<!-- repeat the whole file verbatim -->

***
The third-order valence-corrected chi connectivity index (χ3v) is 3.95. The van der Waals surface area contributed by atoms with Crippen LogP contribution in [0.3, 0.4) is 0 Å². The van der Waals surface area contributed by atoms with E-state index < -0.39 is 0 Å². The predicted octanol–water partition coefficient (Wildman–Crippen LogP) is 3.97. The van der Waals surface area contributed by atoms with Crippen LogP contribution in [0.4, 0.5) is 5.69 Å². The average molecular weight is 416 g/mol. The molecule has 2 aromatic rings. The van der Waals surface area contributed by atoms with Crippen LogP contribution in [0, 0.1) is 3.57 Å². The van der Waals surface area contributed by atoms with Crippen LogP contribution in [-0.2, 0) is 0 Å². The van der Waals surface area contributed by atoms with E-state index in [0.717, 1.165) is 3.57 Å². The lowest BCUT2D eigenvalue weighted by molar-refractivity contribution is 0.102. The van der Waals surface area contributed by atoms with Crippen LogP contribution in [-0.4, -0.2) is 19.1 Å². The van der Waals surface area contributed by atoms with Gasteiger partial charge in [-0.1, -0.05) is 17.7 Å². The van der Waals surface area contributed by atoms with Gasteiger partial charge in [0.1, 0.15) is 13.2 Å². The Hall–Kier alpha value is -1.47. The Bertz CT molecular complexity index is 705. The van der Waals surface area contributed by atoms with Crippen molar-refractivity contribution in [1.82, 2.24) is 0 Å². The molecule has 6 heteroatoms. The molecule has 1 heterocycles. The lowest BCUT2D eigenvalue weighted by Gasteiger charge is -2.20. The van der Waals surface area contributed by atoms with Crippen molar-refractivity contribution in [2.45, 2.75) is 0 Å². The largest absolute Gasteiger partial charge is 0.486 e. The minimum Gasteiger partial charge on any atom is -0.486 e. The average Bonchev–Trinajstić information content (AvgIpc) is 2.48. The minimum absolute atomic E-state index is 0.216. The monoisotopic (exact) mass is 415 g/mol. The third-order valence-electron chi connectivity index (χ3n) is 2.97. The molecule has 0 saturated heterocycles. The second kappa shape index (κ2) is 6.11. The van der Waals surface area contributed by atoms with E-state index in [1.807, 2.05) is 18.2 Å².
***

The third-order valence-corrected chi connectivity index (χ3v) is 3.95. The van der Waals surface area contributed by atoms with Crippen LogP contribution in [0.3, 0.4) is 0 Å². The van der Waals surface area contributed by atoms with E-state index < -0.39 is 0 Å². The predicted octanol–water partition coefficient (Wildman–Crippen LogP) is 3.97. The van der Waals surface area contributed by atoms with Crippen LogP contribution in [0.4, 0.5) is 5.69 Å². The average molecular weight is 416 g/mol. The molecule has 2 aromatic rings. The van der Waals surface area contributed by atoms with Crippen LogP contribution in [0, 0.1) is 3.57 Å². The van der Waals surface area contributed by atoms with Crippen LogP contribution in [-0.2, 0) is 0 Å². The van der Waals surface area contributed by atoms with E-state index in [0.717, 1.165) is 3.57 Å². The lowest BCUT2D eigenvalue weighted by molar-refractivity contribution is 0.102. The van der Waals surface area contributed by atoms with Crippen LogP contribution in [-0.4, -0.2) is 19.1 Å². The van der Waals surface area contributed by atoms with Gasteiger partial charge in [-0.1, -0.05) is 17.7 Å². The van der Waals surface area contributed by atoms with Gasteiger partial charge in [0.1, 0.15) is 13.2 Å². The Hall–Kier alpha value is -1.47. The Bertz CT molecular complexity index is 705. The van der Waals surface area contributed by atoms with Crippen molar-refractivity contribution in [1.82, 2.24) is 0 Å². The molecule has 6 heteroatoms. The molecule has 1 heterocycles. The lowest BCUT2D eigenvalue weighted by Gasteiger charge is -2.20. The van der Waals surface area contributed by atoms with Crippen molar-refractivity contribution in [2.45, 2.75) is 0 Å². The largest absolute Gasteiger partial charge is 0.486 e. The minimum Gasteiger partial charge on any atom is -0.486 e. The average Bonchev–Trinajstić information content (AvgIpc) is 2.48. The minimum absolute atomic E-state index is 0.216. The monoisotopic (exact) mass is 415 g/mol. The third-order valence-electron chi connectivity index (χ3n) is 2.97. The molecule has 0 saturated heterocycles. The second kappa shape index (κ2) is 6.11. The van der Waals surface area contributed by atoms with E-state index in [1.807, 2.05) is 18.2 Å².